• One simple way to increase your Facebook followers

    One simple way to increase your Facebook followers

    Accept the invitation.

    Have you ever engaged with a Facebook page’s content only to later get a notification to say you’ve been ‘invited’ to like that page?

    Ever wonder how that works?

    It’s a pretty straightforward process that just takes a little bit of hard work. No tech knowledge required.

    So, if you’re interested in grabbing a few new solid likes for your page, read on.

    More page likes

    Now, while engagement really the main metric you should be concerned with when it comes to Facebook, having a high number of page likes is reassuring. It can make your brand seem more professional, more legit and, heck, it’s just nice to see that number growing when you check in on how your page is doing.

    So, how do you invite people to like your page?

    The good news is, it’s very simple — if requiring a little elbow grease.

    Scroll back through your previous posts and open one. Click on the ‘react’ icon with the number of reactions your post has received (i.e. the thumbs up, hearts, laugh etc icons.). This will bring up a dialogue box with a list of people who reacted to your post. To the right of their name will be a box that either says Liked, Invited or Invite.

    If that box says ‘Invite’, you’re in luck. That means that someone has engaged with one of your posts but hasn’t yet liked your page.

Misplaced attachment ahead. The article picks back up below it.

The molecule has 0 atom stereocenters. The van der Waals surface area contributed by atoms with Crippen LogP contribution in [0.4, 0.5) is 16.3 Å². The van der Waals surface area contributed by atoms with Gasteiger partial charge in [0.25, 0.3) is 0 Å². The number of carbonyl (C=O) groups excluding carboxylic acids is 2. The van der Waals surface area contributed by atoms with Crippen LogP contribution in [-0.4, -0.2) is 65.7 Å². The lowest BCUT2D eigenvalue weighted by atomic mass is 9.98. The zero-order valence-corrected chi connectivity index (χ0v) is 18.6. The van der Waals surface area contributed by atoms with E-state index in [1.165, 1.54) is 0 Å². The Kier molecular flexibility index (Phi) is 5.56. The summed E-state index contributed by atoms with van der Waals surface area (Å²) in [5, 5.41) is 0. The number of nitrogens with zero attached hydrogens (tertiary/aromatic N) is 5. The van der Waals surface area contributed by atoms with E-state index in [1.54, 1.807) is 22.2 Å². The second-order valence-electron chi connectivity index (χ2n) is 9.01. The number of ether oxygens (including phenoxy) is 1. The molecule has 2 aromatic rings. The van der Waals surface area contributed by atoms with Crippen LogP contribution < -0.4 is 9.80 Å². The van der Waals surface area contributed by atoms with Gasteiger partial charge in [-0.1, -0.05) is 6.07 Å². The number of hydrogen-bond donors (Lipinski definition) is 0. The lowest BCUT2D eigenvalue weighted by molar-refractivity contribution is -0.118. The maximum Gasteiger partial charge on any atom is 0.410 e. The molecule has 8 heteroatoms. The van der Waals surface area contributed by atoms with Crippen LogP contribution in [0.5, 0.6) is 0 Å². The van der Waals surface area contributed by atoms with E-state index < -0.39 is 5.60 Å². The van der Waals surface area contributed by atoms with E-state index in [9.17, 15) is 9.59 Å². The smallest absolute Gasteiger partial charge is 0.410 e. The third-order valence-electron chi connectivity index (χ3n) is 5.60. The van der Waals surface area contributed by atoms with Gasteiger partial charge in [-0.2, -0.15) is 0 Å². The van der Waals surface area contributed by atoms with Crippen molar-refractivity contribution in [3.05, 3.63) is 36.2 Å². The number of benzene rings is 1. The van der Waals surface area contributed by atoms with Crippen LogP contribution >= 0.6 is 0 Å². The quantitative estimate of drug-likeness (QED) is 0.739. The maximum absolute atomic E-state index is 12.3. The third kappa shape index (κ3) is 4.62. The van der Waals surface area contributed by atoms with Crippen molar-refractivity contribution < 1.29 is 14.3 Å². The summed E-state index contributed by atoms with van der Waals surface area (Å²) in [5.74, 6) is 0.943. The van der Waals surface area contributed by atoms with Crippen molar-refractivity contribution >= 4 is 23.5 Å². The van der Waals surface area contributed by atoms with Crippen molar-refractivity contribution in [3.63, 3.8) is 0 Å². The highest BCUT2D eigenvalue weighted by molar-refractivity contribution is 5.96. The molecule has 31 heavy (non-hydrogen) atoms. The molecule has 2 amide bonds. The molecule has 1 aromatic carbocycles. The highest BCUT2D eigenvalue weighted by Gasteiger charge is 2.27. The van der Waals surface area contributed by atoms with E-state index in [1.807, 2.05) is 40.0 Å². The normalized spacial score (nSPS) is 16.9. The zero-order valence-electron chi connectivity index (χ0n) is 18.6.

Click on Invite and that person will receive an invitation from your page that says, “Your Brand has invited you to Like their page.”

    (Note: thus far it doesn’t appear you can invite people who have shared your post; privacy settings often won’t even give you data on who has shared your content. It’s the same with comments. Just reactions. But those are more than enough.)

    Hard yakka

    If you’re a business that has had some success with great content — particularly video because the Facebook algorithm currently favours it — you might benefit greatly from this. For example, a post that had a high number of likes/reactions and comments will often have contributions from people who currently don’t follow your page.

    You’re especially in luck if you’re a brand that’s been around for a while and have been on Facebook for many years. You’ll be able to scroll back through very old posts and invite people who liked your content from before Facebook had this feature.

    (Another benefit of going back to older posts is that Facebook used to give brands a lot more organic reach and thus engagement. You will often find more engagement on older posts.)

    You can do this now after every post. Give it a few days until the piece of content has run its organic course — or in the case of a boosted post, wait until the campaign is over. Then look through the reactions and see how many new Likes you can invite.

    Going through this process on one of the pages we manage recently, I was able to get 62 new likes in one day. Another page received 28, which is another great result considering that brand’s lower overall page likes. All this was accomplished by reaching out to people who we know had at least some interest in our content, since they had already engaged with it. They just needed that nudge over the line to give the page a Like.

    It’s the ‘Would you like fries with that?’ of social media.